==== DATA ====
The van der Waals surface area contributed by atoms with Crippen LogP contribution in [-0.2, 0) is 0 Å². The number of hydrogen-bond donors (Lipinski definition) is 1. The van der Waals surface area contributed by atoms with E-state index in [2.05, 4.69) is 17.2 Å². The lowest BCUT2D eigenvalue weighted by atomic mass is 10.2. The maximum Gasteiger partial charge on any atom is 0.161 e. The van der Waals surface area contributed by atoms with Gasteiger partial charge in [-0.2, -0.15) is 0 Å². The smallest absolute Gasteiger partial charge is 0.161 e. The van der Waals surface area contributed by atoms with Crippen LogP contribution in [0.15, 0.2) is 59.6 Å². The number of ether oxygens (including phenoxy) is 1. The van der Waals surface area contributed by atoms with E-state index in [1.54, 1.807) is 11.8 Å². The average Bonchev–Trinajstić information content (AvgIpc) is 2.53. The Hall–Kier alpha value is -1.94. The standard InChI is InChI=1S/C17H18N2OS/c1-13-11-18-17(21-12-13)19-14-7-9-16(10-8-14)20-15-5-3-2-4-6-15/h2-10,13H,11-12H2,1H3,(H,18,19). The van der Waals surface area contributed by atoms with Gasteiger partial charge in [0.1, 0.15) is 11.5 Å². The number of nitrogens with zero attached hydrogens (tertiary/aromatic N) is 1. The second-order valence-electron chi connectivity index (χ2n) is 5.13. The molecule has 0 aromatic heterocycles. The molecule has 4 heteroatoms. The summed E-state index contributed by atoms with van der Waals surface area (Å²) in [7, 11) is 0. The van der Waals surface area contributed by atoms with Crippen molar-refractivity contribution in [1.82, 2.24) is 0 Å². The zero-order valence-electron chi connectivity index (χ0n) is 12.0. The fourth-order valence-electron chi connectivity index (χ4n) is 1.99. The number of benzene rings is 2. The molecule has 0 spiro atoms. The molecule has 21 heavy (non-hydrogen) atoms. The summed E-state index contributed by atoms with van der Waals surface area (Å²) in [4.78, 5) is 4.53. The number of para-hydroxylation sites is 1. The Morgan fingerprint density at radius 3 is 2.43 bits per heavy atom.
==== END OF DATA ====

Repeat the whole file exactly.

The van der Waals surface area contributed by atoms with Crippen LogP contribution in [-0.2, 0) is 0 Å². The number of hydrogen-bond donors (Lipinski definition) is 1. The van der Waals surface area contributed by atoms with E-state index in [2.05, 4.69) is 17.2 Å². The lowest BCUT2D eigenvalue weighted by atomic mass is 10.2. The maximum Gasteiger partial charge on any atom is 0.161 e. The van der Waals surface area contributed by atoms with Gasteiger partial charge in [-0.2, -0.15) is 0 Å². The smallest absolute Gasteiger partial charge is 0.161 e. The van der Waals surface area contributed by atoms with Crippen LogP contribution in [0.15, 0.2) is 59.6 Å². The number of ether oxygens (including phenoxy) is 1. The van der Waals surface area contributed by atoms with E-state index in [1.54, 1.807) is 11.8 Å². The average Bonchev–Trinajstić information content (AvgIpc) is 2.53. The Hall–Kier alpha value is -1.94. The standard InChI is InChI=1S/C17H18N2OS/c1-13-11-18-17(21-12-13)19-14-7-9-16(10-8-14)20-15-5-3-2-4-6-15/h2-10,13H,11-12H2,1H3,(H,18,19). The van der Waals surface area contributed by atoms with Gasteiger partial charge in [0.1, 0.15) is 11.5 Å². The number of nitrogens with zero attached hydrogens (tertiary/aromatic N) is 1. The second-order valence-electron chi connectivity index (χ2n) is 5.13. The molecule has 0 aromatic heterocycles. The molecule has 4 heteroatoms. The summed E-state index contributed by atoms with van der Waals surface area (Å²) in [7, 11) is 0. The van der Waals surface area contributed by atoms with Crippen molar-refractivity contribution in [1.82, 2.24) is 0 Å². The zero-order valence-electron chi connectivity index (χ0n) is 12.0. The fourth-order valence-electron chi connectivity index (χ4n) is 1.99. The number of benzene rings is 2. The molecule has 0 spiro atoms. The molecule has 21 heavy (non-hydrogen) atoms. The summed E-state index contributed by atoms with van der Waals surface area (Å²) in [4.78, 5) is 4.53. The number of para-hydroxylation sites is 1. The Morgan fingerprint density at radius 3 is 2.43 bits per heavy atom.